24 Energy Cycle Only 10% of the energy obtained gets passed on from one organism to another

25 Carrying Capacity & Limiting Factor Carrying Capacity: The limit of individuals in a population an ecosystem can support Limiting Factor: The factor that limits the carrying capacity Example: Carrying capacity of elk is 21,000 in Yellowstone National Park, two limiting factors are food and space

26 Opportunist & Specialist Species Opportunist Species: use the environment in a number of ways Example: Raccoons Specialist Species: Can feed on only one type of Food Example: Anteaters

27 Food Chain One path of energy from a Producer to a tertiary consumer Example: Plants-grasshopper-mouse-owl

28 Food Web A collection of many food chains that interact with one another

29 Food Chain or Food Web? 4792608939520617017&q=Lion+King+Circle+of+Life&total=623&start =0&num=10&so=0&type=search&plindex=0 4792608939520617017&q=Lion+King+Circle+of+Life&total=623&start =0&num=10&so=0&type=search&plindex=0

30 Nutrient Cycles

31 Water Cycle

32 a.k.a. Hydrologic cycle This cycle describes how water flows from the atmosphere to earth and back again Precipitation- is water released from clouds in the form of rain, freezing rain, sleet, snow, or hail. Run-off is the water that flows from land back into a body of water

33 Water Cycle Cont’d Condensation-is the process by which water vapor in the air is changed into liquid water Condensation forms clouds and fog Produces rain (precipitation)

34 Water Cycle Cont’d Transpiration- the release of water vapor from plants and animals Evaporation-is the process by which water changes from a liquid to a gas or vapor Evapotranspiration= evaporation + transpiration Warner Brothers Anamaniacs

35 Nitrogen Cycle

36 Nitrogen (N) is an element that is required to make proteins 79% of the air is Nitrogen gas, but most organisms can’t use it in this form Plants must get (N) in a “fixed” form : NO3 -, NH3, (NH2)2CO Animals must get (N) from plants

37 4 Process of the Nitrogen Cycle Nitrogen-fixation-taking the (N) from the atmosphere to make it usable Decay-breaking down organic matter into ammonium (NH4NO3) Nitrification-Bacteria breaks down the ammonium to nitrates Denitrification-the process of changing nitrates to the atmosphere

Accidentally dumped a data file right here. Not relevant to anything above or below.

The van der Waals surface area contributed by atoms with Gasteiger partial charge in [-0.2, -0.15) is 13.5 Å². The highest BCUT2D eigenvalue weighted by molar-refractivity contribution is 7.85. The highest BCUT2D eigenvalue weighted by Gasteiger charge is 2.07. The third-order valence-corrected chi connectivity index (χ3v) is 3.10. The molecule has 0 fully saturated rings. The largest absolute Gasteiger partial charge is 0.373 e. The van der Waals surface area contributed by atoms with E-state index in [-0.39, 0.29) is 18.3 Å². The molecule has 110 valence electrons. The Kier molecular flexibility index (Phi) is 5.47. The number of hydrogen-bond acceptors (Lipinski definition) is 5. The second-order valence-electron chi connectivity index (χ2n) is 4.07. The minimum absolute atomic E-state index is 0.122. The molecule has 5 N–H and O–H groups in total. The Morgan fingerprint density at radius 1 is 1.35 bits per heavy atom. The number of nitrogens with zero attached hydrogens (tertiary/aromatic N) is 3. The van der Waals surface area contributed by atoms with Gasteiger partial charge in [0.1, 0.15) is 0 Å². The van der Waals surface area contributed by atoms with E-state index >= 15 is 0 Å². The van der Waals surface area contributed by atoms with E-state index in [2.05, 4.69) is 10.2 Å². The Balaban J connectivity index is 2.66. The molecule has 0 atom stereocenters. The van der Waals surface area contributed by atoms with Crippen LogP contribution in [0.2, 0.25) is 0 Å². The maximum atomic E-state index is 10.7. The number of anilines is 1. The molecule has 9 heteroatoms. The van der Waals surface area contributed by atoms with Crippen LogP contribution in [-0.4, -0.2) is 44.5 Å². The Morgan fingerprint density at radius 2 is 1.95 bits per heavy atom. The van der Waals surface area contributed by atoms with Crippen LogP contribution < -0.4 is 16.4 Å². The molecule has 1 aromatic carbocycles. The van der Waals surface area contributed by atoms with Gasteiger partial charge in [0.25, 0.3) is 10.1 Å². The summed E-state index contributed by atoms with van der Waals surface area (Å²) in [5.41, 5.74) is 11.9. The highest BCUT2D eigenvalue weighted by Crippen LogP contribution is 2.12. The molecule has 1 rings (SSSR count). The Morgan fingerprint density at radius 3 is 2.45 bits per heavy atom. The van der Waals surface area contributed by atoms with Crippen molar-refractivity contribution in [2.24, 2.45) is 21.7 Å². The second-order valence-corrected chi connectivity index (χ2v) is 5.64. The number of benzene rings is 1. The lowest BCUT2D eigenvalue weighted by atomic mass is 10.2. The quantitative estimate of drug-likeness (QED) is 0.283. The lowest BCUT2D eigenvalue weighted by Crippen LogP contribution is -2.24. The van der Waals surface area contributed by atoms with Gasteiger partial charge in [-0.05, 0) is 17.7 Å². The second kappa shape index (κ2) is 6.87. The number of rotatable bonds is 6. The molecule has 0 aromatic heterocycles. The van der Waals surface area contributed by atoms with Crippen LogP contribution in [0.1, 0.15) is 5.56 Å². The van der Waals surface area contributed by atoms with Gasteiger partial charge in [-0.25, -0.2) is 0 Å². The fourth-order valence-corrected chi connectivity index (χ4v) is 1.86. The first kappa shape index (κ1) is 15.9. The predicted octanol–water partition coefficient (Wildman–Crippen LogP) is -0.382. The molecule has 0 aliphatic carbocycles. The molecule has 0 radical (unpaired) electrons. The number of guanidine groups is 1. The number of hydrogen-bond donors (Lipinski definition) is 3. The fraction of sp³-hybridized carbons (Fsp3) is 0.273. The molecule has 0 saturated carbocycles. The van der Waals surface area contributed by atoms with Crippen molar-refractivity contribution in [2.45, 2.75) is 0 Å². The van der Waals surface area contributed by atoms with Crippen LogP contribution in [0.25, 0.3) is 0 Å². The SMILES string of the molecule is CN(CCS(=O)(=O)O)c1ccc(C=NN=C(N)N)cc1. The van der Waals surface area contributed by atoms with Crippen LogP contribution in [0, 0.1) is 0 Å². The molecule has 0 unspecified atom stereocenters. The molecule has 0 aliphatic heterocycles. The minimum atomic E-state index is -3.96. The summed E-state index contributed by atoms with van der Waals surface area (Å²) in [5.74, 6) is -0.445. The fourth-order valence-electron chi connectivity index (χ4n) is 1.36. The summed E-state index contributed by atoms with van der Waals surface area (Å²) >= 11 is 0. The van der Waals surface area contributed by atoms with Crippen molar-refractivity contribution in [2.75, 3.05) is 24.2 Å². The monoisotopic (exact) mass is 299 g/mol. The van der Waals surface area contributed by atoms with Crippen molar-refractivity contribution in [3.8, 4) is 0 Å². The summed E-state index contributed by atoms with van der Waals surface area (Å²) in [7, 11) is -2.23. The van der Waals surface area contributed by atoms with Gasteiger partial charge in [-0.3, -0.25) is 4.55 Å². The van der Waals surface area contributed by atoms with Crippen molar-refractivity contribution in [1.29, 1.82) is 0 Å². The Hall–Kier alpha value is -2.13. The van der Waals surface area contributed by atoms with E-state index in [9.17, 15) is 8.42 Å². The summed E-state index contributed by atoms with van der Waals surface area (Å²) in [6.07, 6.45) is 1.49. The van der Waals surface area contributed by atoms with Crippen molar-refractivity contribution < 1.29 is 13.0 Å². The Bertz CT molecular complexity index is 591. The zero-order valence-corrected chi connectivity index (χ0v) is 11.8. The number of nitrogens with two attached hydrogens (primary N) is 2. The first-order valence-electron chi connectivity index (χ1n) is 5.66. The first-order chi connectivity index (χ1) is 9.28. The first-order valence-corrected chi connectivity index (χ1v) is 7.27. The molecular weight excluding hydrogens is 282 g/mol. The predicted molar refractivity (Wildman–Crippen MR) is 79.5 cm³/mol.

38 Phosphorus Cycle

39 Phosphorus (P) can only be found in water, soil, and rock sediments It does not exist in the atmosphere as gas It is the slowest cycle This is often the limiting factor: b/c there are so little amounts in soil (Fertilizer)

40 Phosphorus Animals can only attain (P) by consuming plants or herbivores Only released by weathering of rocks Your body needs this for ATP (form of energy) Your body also needs this for its DNA

41 Carbon Cycle

42 Carbon is needed to build our living tissue It is the most abundant nutrient It exists in the non-living environment as: CO2 gas Carbonate rocks Deposits of coal, petroleum, and natural gas Dead matter from once living things in the soil

43 Carbon Cont’d Producers transfer Carbon from the atmosphere from CO2 to organic matter Living organisms eat the producers and pass the Carbon from one to the next Carbon returns as: CO2 gas through respiration Burning organic matter (plants/fuel) Decay of organic matter, methane

44 Carbon Cont’d More burning of fossil fuels adds Carbon into the air Pollution from oil Burning vegetation grazing or deforestation Contributes to the “Greenhouse Effect” CO2 in the atmosphere prevents heat from escaping back into space, which makes earth warmer! &q=greenhouse+effect&total=411&start=0&num=10&so=0&type =search&plindex=7 &q=greenhouse+effect&total=411&start=0&num=10&so=0&type =search&plindex=7